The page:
RCN position on mandating vaccination for health and social care staff

Published: 15 April 2021
Last updated: 15 April 2021
Abstract: RCN position on mandating vaccination for health and social care staff

The RCN recognise that vaccination is a key pillar in infection control and disease prevention. The fundamental position of the RCN is that all members of the nursing team should have any vaccine deemed necessary to help protect themselves their patients and their wider community. We consider this to be best practice and it is enshrined within the NMC code as the right thing to do for professional practice for all registered nurses.

There are however, serious concerns around mandating vaccines. Like the wider population, health and care staff are a diverse group and there are both physical and societal barriers for some on the take up for the vaccine.

The RCN do not support staff being made or coerced into having the vaccine. Staff vaccination should not be used as part of staff contracts, it should not be a condition of employment or part of employment contracts, linked to terms and conditions of employment or to pay.

The RCN do not believe that this approach is effective in improving uptake of vaccination in staff. The RCN recommend that all organisations have a proactive approach and make sure their staff have easy access to the vaccine within the working day. Staff should also have access to support with the right information, encouragement and clear explanation of the benefit and value of the vaccine. These measures will help to achieve a high vaccine uptake.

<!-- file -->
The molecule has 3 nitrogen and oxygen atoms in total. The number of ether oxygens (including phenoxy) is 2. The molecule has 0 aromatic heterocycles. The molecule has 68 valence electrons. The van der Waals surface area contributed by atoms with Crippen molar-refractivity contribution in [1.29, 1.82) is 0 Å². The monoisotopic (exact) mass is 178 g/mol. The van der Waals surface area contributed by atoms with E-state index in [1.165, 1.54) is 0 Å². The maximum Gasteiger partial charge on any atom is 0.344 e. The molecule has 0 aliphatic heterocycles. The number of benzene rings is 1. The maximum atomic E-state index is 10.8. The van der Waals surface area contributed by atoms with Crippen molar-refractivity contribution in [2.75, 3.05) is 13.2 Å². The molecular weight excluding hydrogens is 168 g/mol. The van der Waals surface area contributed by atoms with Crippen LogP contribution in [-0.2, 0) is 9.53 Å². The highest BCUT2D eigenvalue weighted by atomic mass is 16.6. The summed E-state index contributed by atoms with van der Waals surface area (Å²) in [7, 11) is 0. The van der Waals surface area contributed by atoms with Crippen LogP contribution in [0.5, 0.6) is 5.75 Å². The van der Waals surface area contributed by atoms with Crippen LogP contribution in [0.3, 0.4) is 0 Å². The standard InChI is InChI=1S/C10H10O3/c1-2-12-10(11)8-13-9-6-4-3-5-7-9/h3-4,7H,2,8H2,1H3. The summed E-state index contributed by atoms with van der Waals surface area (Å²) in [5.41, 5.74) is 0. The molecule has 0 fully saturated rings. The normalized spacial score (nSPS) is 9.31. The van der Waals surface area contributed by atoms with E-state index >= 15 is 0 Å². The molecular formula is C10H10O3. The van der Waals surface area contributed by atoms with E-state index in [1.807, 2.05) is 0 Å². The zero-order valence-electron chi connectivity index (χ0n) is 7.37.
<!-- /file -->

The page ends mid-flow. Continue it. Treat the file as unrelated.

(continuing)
In their supplementary guidance to the Control of Substances Hazardous to Health Regulations 2002, the HSE say that employers should explain the advantages and disadvantages of immunisation versus non-immunisation. Immunisation should be seen only as a useful supplement to reinforce physical and procedural control measures, not as the sole protective measure.

The HSE adds that employees may not wish to take up the offer of immunisation, or they may not respond to a vaccine and will, therefore, not be immune. If so, employers should consider the effectiveness of the other controls and consider whether any additional controls should be implemented to allow them to work safely.

If RCN members decide they do not want the vaccine the reasons should be explored. If they remain anxious about having the vaccine, the RCN would support their decision. It may be appropriate for employers to consider redeploying them to lower risk areas.

Influenza vaccine: The RCN position on vaccination for staff having the influenza vaccine is clear and available on the RCN ‘BeatTheFlu’ resources and campaign page.

The RCN actively encourages all members to have the influenza vaccine. There is good evidence that although vaccination will not protect against all influenza infection it will help prevent severe disease and help stop the infection from spreading.

COVID-19 vaccine: The RCN similarly advocate all members take up the COVID-19 vaccine.

We welcome the vaccines being made available to all health and care staff as a priority and encourage all RCN members to take up the offer of vaccination as soon as they can. Employers are responsible across all settings to make sure their staff know how and where to go to access the vaccine

Linking COVID-19 vaccine with employment as being similar to the occupational health policy already in existence for other vaccines, such as Hepatitis B is not appropriate. The policy for hepatitis b vaccine in occupational health for health and social care workers sits within the wider guidance to minimise the risk for staff in exposure prone procedures and blood born virus. The guidance discusses what happens where staff who are unable to mount an adequate antibody response to vaccination are then protected from blood born virus and potentially not put in a situation where they carry out exposure prone procedures. The guidance is clear that staff who decline hepatitis B vaccination should not be denied employment.